Marine Altruistic Behaviour - - 4 stories
source : Monty Halls Senior The Week/ Great Ocean Adventures/Websites
Story 1 - The Week Mar 08
In what looks like a rare act of altruism across species, a bottlenose dolphin has saved two beached whales from almost certain death off the coast of New Zealand. Rescue workers had spent hours trying in vain to guide the pygmy sperm whales through a narrow channel to open sea. They were about to give up when Mako ¬who is well known to users of Mahia Beach - turned up. She just came straight for us and escorted the two whales along the beach and out through the channel,said conservationist Malcolm Smith.
Story 2 - Great Ocean Adventures - 2007
Many generations of shore net fishermen in Belize have relied on a pod of spinner dolphins to herd fish shoals towards their shore-thrown circular nets. The dolphins reward is to receive the unwanted or damaged by-catch. On a recent outing, one of the fishermen threw his net too early and missed the herded shoal. A dolphin promptly grabbed a fish and tail-slid along the surface of the water as if to say," Come on, mate, this is what you are supposed to be catching !!".
Story 3 - Websites - The story of Arnold and Cindy - 2006 - Present
Arnold is a fisherman operating a small 30ft fishing vessel equipped with an inboard motor and net winch in coastal waters just south of Adelaide, Australia. In 2006, he had difficulty operating the winch and realised that he had a huge shark trapped in the net. It turned out to be a 4.5 metre female great white shark !! Arnold named her 'Cindy' and freed her from the netting. Ever since then, Cindy seems to have become deeply 'imprinted' on Arnold and follows his boat whenever he puts to sea. More bizarrely, she comes to the surface alongside the boat to have her tum scratched and grunts with pleasure at the treatment. This is a great story, but the downside is that the Australian governemt have declared the great white shark as a protected species and Arnold is at a loss to know what to do. The shark scares the other fish away and his livelihood is progressively suffering to this day (some 2 years later). Answers on a postcard !!??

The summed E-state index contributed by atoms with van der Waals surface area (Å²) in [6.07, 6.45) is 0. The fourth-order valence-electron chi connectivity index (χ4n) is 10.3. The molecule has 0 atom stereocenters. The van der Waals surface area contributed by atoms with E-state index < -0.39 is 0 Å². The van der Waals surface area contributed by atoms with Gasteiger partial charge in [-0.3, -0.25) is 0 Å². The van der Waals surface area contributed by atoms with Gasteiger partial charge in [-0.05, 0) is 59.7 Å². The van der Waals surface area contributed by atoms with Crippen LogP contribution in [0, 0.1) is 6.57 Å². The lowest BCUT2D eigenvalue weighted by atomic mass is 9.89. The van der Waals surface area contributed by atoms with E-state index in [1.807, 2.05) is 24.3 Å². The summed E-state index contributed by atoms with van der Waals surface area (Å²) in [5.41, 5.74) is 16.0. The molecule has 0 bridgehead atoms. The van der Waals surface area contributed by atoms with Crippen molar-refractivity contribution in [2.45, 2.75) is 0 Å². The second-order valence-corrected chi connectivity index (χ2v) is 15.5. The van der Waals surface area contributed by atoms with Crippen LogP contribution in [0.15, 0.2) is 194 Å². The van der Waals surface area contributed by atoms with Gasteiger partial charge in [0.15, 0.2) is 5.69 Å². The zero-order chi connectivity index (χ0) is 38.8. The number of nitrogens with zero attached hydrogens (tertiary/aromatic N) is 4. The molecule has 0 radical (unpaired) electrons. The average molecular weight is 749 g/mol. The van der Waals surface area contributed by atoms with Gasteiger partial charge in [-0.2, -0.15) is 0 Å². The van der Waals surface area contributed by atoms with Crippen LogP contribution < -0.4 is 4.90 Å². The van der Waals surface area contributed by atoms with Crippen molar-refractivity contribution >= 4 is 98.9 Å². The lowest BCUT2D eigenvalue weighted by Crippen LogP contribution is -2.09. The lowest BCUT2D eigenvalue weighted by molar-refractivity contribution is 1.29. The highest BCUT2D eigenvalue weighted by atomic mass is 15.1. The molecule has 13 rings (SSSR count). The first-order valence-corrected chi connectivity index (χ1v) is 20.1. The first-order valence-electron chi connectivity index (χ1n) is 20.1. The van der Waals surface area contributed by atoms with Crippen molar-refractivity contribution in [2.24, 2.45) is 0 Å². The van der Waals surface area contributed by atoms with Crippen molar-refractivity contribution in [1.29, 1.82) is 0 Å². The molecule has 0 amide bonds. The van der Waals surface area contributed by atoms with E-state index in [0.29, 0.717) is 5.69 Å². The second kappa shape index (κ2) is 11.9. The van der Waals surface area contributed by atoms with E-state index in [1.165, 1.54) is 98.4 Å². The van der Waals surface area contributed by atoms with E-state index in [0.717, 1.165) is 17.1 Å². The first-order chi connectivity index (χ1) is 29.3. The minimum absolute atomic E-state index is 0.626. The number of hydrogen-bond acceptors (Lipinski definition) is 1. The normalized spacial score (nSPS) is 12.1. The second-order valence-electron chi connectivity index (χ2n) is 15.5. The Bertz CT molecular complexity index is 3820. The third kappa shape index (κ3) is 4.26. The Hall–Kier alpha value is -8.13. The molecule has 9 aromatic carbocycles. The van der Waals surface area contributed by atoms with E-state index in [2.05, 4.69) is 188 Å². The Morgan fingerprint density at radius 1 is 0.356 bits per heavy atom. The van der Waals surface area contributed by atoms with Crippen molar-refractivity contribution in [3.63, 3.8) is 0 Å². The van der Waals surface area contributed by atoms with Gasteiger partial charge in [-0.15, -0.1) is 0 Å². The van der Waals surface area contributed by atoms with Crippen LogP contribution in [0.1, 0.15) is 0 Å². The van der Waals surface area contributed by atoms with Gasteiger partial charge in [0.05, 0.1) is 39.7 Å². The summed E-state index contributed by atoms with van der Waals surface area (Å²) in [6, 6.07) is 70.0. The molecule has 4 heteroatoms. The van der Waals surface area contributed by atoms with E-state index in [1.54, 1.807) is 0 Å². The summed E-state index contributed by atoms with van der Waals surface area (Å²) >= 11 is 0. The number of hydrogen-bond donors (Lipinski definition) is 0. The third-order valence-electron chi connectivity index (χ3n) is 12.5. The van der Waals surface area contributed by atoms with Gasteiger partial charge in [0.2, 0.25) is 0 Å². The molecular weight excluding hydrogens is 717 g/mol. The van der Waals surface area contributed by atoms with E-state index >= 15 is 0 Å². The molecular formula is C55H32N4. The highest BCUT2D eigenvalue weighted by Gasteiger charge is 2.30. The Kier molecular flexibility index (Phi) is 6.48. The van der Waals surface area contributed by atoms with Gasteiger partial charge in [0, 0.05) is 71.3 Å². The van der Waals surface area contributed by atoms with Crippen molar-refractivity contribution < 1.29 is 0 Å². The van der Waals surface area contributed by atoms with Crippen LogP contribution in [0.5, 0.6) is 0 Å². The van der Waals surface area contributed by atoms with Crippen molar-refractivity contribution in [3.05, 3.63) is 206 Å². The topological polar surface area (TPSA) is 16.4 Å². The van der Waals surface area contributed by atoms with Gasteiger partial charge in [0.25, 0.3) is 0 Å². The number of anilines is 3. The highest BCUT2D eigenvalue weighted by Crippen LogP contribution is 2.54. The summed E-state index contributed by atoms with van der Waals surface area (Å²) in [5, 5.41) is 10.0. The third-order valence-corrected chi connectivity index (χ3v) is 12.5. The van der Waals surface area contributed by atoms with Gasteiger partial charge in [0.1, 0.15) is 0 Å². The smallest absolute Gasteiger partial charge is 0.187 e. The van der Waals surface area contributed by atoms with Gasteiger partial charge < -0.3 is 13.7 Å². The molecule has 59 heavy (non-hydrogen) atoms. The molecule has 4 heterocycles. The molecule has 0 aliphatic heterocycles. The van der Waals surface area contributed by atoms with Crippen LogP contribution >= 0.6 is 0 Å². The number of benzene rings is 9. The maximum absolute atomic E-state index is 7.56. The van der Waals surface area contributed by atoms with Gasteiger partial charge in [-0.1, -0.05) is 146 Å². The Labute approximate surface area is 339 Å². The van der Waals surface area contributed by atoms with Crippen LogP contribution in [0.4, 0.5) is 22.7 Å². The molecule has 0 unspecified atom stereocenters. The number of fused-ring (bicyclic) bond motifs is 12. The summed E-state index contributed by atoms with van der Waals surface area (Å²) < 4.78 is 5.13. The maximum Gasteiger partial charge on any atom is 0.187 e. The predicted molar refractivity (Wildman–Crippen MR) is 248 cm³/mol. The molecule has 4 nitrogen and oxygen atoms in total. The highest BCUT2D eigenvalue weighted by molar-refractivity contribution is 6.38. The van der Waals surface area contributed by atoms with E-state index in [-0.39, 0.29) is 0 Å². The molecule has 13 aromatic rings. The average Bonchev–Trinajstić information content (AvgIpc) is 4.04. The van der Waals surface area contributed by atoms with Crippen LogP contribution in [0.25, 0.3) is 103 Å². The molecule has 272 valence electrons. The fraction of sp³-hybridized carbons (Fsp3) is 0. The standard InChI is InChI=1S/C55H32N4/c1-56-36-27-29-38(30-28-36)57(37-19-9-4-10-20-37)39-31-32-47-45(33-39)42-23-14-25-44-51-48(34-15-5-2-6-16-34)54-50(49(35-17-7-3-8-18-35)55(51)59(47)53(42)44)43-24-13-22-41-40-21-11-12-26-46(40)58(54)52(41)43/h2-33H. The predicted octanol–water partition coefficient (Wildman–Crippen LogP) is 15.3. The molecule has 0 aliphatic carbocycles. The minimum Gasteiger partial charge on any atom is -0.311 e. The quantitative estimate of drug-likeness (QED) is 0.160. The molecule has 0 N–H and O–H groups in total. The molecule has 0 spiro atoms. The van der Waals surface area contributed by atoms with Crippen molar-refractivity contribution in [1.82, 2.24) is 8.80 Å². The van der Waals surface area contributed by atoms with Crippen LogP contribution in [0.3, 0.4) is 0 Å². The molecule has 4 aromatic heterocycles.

Story 4 - Bottle-nosed dolphins save life-guards.
On the north island of New Zealand, 4 lifeguards set out on a swimming endurance exercise covering 2 miles across a bay. One of them (an 18 year old girl) had unknowingly sustained a minor cut on her ankle on entering the water and was trailing a minor blood trace. Half way across the bay, they were greeted by a large pod of bottle-nosed dolphins who herded them into a tight bunch and circled them aggressively 'tail-slapping' the water. One of the lifeguards looked down into the depths of the water and saw a large great white shark seeking a channel from which he could launch an attack on the swimmers. The dolphins would occasionally dive to prevent the ambush tactic.
This was no accident - - the pod continued to circle the swimmers for more than 45 minutes until they reached the shore-line. There seems to be little doubt that the swimmers owe their lives to the dolphin pod.
Editorial Comment: It is a tricky business trying to justify stories of altruism amongst marine fish and mammals - - there is a danger of anthropomorphising their behaviour to fit our own feelings. However, the observation remains that it would be a bit arrogant to think that we are the only species to enjoy the 'finer feelings' So many stories abound of similar behaviour patterns of dolphins bringing drowning swimmers to the surface. I find that I sit somewhere in the middle - - somewhat doubtful that they have these finer feelings, but constantly bombarded with stories that throw any conviction out of the window.